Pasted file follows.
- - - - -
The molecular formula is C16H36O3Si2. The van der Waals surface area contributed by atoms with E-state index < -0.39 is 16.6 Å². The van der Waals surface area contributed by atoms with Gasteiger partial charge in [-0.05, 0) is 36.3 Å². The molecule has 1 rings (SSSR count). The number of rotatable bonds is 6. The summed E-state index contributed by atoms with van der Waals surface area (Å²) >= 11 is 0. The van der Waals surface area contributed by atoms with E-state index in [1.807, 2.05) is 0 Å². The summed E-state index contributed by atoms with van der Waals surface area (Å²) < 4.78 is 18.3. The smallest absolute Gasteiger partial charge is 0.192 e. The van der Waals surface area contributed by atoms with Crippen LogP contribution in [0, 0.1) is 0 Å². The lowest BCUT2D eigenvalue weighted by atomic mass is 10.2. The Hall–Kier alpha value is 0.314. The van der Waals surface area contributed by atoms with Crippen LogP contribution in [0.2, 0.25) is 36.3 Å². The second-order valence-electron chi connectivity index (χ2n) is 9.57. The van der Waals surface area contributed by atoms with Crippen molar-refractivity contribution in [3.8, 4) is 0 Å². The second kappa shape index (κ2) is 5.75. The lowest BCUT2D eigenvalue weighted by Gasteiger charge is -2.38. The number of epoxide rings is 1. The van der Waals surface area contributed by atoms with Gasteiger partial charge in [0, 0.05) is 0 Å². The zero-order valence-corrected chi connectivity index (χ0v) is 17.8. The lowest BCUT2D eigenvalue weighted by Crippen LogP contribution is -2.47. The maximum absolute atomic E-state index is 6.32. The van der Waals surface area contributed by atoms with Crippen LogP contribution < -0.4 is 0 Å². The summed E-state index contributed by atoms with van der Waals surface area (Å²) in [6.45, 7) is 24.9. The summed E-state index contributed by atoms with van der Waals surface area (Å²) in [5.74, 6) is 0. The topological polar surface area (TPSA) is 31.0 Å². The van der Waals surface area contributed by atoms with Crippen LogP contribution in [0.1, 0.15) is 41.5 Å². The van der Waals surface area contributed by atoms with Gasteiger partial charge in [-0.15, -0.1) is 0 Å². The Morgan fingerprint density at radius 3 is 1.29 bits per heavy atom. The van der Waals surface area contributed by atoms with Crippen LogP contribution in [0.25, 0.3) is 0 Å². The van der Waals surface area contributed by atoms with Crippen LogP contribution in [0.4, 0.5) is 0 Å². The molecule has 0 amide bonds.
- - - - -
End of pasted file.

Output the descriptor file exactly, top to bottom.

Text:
The molecular formula is C16H36O3Si2. The van der Waals surface area contributed by atoms with E-state index < -0.39 is 16.6 Å². The van der Waals surface area contributed by atoms with Gasteiger partial charge in [-0.05, 0) is 36.3 Å². The molecule has 1 rings (SSSR count). The number of rotatable bonds is 6. The summed E-state index contributed by atoms with van der Waals surface area (Å²) >= 11 is 0. The van der Waals surface area contributed by atoms with E-state index in [1.807, 2.05) is 0 Å². The summed E-state index contributed by atoms with van der Waals surface area (Å²) < 4.78 is 18.3. The smallest absolute Gasteiger partial charge is 0.192 e. The van der Waals surface area contributed by atoms with Crippen LogP contribution in [0, 0.1) is 0 Å². The lowest BCUT2D eigenvalue weighted by atomic mass is 10.2. The Hall–Kier alpha value is 0.314. The van der Waals surface area contributed by atoms with Crippen LogP contribution in [0.2, 0.25) is 36.3 Å². The second-order valence-electron chi connectivity index (χ2n) is 9.57. The van der Waals surface area contributed by atoms with Crippen molar-refractivity contribution in [3.8, 4) is 0 Å². The second kappa shape index (κ2) is 5.75. The lowest BCUT2D eigenvalue weighted by Gasteiger charge is -2.38. The number of epoxide rings is 1. The van der Waals surface area contributed by atoms with Gasteiger partial charge in [0, 0.05) is 0 Å². The zero-order valence-corrected chi connectivity index (χ0v) is 17.8. The lowest BCUT2D eigenvalue weighted by Crippen LogP contribution is -2.47. The maximum absolute atomic E-state index is 6.32. The van der Waals surface area contributed by atoms with Crippen LogP contribution < -0.4 is 0 Å². The summed E-state index contributed by atoms with van der Waals surface area (Å²) in [6.45, 7) is 24.9. The summed E-state index contributed by atoms with van der Waals surface area (Å²) in [5.74, 6) is 0. The topological polar surface area (TPSA) is 31.0 Å². The van der Waals surface area contributed by atoms with Crippen LogP contribution in [0.1, 0.15) is 41.5 Å². The van der Waals surface area contributed by atoms with Gasteiger partial charge in [-0.15, -0.1) is 0 Å². The Morgan fingerprint density at radius 3 is 1.29 bits per heavy atom. The van der Waals surface area contributed by atoms with Crippen LogP contribution in [0.25, 0.3) is 0 Å². The van der Waals surface area contributed by atoms with Crippen LogP contribution in [0.4, 0.5) is 0 Å². The molecule has 0 amide bonds.